Maggie J. Whitten Henry (she/her) is an emerging artist and interdisciplinary scholar with a focus on sense of place and identity in island and rural contexts. She holds a Bachelor of Science in Psychology (2011) from the Australian National University and is currently undertaking a Master of Arts in Island Studies at the University of Prince Edward Island, located in Epekwitk, Mi’kma’ki: the ancestral and unceded territory of the Mi’kmaq.
Lingering at the complex intersection of art practice, theoretical concepts, and academic research methods, Maggie’s work is informed by a deep appreciation of the unique complexities of rural, coastal, and island places, and the potential of engaging relational approaches to inspire alternative ways of thinking and communicating. Her most recent bodies of work emerge from a daily research-creative practice and engage the island (whether physical, metaphorical, and/or a liminal in-between) as a figure of generative, ongoing becoming: a site of recursive islandness and infinite possibility.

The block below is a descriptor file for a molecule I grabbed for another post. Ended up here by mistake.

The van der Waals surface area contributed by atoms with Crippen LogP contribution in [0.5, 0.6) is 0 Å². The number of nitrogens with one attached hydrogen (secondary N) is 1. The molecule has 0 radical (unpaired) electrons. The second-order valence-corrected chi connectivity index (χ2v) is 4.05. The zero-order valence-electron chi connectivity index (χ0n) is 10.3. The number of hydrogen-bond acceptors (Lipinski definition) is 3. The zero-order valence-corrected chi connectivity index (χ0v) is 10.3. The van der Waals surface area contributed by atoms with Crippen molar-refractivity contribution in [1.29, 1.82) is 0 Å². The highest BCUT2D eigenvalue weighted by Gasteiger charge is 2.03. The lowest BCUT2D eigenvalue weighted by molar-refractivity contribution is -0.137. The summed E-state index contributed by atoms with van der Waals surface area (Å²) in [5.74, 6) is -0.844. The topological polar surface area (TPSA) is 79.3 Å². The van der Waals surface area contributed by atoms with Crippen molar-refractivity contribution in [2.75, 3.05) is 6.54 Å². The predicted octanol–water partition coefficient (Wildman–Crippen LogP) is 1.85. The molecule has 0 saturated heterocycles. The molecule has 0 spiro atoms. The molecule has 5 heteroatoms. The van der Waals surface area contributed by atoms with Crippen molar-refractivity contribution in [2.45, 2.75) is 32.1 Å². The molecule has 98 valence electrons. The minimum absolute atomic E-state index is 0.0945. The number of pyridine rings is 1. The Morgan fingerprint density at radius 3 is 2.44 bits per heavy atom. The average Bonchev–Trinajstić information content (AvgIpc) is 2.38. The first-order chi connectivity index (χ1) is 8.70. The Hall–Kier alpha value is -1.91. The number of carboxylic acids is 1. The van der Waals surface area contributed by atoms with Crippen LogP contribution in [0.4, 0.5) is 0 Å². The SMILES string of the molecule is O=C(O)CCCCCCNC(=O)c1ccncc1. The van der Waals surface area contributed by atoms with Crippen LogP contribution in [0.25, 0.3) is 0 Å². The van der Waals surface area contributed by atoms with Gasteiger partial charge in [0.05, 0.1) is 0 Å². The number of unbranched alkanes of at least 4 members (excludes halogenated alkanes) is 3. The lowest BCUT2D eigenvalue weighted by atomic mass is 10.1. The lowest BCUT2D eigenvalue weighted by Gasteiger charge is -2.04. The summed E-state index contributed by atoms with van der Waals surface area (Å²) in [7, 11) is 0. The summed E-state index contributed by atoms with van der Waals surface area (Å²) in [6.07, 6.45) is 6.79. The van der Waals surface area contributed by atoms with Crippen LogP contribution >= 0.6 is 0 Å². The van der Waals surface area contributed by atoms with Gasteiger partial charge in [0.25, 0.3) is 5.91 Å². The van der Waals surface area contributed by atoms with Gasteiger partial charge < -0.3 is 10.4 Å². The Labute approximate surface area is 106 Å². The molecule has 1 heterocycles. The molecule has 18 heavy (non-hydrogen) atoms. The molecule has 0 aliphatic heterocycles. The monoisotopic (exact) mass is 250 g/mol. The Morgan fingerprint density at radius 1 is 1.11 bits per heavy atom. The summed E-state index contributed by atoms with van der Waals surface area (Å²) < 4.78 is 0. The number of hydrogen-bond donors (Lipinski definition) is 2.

Maggie works in a variety of media, has shared her work in talks in Canada and internationally, and has several peer-reviewed academic publications. She has over a decade of experience in small business management, and served as Interim Coordinator of the Institute of Island Studies at the University of Prince Edward Island from 2020–2021. In addition to her full-time studies, Maggie is currently a copyeditor for Island Studies Journal and co-organizes the Anthropocene Islands Early Career Analytical Study Space with Dr. Jonathan Pugh (Newcastle University, UK).
Maggie’s work focuses on the powerful and entangled relationship between sense of place and identity in island and rural contexts, and her thesis engages research-creation practice to explore that relationship in the context of craft beer on the island of Newfoundland. She has presented in a variety of formats at international conferences and has several peer-reviewed publications.
Sense of place
Textiles + identity
Craft beer / local products
Rural and island communities
North Atlantic region